The operation comes follows a visible rise in the children involved in selling edibles within the city centre. Children as young as five years have been seen wandering across the streets of Arua with baskets containing foodstuffs, eggs, vegetables and fruits, polyethene bags, and facemasks.
Police in Arua has launched
an operation to arrest and prosecute parents who subject their children to child
labour. The operation follows a visible rise in the children involved in selling
edibles within the city centre.
Ugandan law prohibits the employment of children aged under 12 and stipulates that the involvement of children in any
employment should be limited to light work carried out under the supervision of an
adult aged above 18. But children as young as five years have been seen wandering across the
streets of Arua with baskets containing foodstuffs, eggs, vegetables
and fruits, polythene
bags, and face masks.
Jimmy Anguyo, the Child and
Family Protection Unit head at Arua Central Police Station (CPS) notes that
the practice is a violation of the
fundamental rights of the children. According to Anguyo, they will not hesitate to arrest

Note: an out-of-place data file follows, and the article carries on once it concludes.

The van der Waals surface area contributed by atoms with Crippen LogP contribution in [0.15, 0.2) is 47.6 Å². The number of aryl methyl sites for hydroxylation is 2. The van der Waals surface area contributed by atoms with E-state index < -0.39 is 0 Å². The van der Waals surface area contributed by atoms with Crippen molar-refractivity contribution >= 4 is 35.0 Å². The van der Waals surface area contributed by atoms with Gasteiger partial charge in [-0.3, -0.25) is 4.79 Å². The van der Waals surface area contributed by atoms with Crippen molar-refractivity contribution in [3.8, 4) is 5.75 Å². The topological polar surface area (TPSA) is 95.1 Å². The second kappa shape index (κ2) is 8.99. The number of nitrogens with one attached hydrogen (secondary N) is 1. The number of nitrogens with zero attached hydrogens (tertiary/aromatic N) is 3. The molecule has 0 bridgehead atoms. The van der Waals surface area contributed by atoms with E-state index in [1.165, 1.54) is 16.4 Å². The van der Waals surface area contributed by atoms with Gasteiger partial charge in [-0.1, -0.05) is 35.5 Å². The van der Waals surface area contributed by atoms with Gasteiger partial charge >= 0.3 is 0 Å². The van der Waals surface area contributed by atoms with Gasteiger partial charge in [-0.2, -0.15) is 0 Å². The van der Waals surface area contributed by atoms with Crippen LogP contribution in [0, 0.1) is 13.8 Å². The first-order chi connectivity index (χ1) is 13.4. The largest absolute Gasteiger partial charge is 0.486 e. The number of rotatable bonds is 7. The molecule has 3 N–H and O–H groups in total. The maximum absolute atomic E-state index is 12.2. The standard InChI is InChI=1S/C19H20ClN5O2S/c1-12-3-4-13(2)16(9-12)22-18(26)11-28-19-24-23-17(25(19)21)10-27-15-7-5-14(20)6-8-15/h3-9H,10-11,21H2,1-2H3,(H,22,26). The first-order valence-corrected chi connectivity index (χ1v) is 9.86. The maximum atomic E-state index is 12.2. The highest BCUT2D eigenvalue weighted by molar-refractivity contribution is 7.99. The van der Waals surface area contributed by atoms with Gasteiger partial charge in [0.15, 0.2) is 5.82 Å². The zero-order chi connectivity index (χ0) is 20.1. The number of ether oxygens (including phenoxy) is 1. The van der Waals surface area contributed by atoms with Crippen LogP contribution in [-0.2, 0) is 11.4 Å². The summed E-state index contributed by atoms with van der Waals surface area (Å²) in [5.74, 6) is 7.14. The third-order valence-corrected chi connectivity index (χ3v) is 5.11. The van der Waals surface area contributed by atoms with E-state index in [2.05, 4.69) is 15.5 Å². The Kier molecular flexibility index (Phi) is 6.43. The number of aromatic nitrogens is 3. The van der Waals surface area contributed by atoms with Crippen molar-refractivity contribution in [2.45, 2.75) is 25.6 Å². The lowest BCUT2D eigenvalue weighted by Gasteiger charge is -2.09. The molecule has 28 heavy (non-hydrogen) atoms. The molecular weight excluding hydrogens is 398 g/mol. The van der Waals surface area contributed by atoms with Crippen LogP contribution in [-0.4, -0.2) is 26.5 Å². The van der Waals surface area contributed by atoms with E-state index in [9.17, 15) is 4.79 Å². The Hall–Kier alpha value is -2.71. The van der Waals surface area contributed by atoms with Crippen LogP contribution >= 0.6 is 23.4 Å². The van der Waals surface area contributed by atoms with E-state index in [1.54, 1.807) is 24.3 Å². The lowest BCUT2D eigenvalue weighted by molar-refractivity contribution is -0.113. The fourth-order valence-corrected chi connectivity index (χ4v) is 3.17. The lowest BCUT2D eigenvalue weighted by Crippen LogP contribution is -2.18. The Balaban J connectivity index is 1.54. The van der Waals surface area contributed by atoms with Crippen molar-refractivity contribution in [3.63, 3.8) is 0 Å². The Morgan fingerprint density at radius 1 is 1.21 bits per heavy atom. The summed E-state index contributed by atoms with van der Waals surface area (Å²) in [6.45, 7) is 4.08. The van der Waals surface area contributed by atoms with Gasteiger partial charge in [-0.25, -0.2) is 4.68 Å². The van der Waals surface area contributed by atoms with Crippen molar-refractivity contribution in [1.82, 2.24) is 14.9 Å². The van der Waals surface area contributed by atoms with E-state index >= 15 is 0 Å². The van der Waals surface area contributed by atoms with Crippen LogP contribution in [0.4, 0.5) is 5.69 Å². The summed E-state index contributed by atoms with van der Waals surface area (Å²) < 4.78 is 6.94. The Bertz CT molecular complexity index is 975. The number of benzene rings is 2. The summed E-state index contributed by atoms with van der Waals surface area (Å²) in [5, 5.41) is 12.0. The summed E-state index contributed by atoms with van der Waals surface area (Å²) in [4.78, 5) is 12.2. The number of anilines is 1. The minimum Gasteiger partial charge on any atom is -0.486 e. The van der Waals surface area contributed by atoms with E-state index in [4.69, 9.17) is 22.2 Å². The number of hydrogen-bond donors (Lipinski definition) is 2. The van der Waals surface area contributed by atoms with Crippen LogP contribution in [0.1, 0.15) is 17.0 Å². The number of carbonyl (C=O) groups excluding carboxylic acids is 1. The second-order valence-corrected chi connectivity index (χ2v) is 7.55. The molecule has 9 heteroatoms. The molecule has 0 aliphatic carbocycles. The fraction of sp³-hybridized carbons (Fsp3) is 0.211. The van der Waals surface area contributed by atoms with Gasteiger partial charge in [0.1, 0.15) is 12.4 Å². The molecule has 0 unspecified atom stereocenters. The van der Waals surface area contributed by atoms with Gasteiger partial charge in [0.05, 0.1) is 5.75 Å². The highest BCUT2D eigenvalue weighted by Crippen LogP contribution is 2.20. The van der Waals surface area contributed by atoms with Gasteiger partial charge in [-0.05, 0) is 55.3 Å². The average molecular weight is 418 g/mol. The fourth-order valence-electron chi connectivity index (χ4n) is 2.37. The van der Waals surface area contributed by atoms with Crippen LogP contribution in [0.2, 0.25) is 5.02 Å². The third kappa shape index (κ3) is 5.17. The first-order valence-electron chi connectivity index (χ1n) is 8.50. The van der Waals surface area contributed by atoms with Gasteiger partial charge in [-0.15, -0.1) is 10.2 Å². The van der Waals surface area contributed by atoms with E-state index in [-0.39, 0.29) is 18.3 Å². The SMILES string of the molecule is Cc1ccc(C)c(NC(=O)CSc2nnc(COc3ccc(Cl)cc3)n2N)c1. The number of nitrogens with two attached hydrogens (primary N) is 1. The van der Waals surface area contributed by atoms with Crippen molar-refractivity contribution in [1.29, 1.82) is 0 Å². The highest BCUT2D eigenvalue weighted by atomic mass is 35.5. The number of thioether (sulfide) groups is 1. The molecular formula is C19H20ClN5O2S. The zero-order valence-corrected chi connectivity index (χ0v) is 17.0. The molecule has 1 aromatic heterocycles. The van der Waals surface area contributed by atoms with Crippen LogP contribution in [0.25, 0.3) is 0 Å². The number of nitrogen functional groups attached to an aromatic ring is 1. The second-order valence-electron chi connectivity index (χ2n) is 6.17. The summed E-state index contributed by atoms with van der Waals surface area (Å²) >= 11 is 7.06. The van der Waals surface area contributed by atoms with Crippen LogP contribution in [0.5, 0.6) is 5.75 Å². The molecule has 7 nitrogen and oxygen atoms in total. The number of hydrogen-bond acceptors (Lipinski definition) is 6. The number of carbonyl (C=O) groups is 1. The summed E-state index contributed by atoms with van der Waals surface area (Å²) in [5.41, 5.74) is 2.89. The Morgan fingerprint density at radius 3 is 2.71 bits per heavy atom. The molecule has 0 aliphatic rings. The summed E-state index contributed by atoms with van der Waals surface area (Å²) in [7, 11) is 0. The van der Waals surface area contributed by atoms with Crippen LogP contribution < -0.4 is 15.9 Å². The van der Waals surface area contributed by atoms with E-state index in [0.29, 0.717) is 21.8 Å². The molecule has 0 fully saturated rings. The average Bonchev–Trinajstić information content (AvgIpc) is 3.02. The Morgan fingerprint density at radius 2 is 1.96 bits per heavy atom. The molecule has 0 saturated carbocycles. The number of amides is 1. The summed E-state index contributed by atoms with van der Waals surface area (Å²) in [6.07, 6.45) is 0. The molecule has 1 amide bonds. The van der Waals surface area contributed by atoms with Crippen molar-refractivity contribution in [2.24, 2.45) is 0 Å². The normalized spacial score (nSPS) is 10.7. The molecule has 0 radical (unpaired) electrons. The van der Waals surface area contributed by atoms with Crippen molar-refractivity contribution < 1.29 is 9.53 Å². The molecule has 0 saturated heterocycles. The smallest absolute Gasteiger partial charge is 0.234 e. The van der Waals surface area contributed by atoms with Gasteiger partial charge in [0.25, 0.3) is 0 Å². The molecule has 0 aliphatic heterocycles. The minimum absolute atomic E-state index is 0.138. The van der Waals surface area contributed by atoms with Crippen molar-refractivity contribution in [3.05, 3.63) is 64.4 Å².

any parents who subject children to any kind of work which is above their capacities.
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Child rights activists say that child labour denies the youngsters fundamental human rights such as the
right to education, the right to rest and leisure and freedom from the country’s
unfair working conditions.
Resident City Commissioner Alice Akello notes that children, especially girls who are engaged in hawking, have ended up being abused on the streets by other people, adding that they are going to hunt for the parents of the children and take them to courts
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Emily Drijaru, the Executive Director of Integrated Child Services Consults, a non-governmental organization
in Arua City, says the situation of child labour was worsened by
the closure of schools during the recent COVID-19 Pandemic. She, however, observes a need for an urgent intervention to stop the practice to save many children from
dropping out of school.
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According to a report released in
June 2020 by the Community Empowerment For Rural Development (CEFORD), a
non-governmental organization operating in West Nile, Child labour is a major
challenge, especially in the districts of Nebbi, Zombo and Arua.
The report further indicates that
many children in the affected areas are heavily engaged in farming activities
like coffee and tea planting, weeding and harvesting, while many others are
engaged in alcohol brewing, especially the girl child.
In Uganda, 28 per cent of children
are engaged in some form of child labour, according to the Uganda National
Household Survey 2019/2020.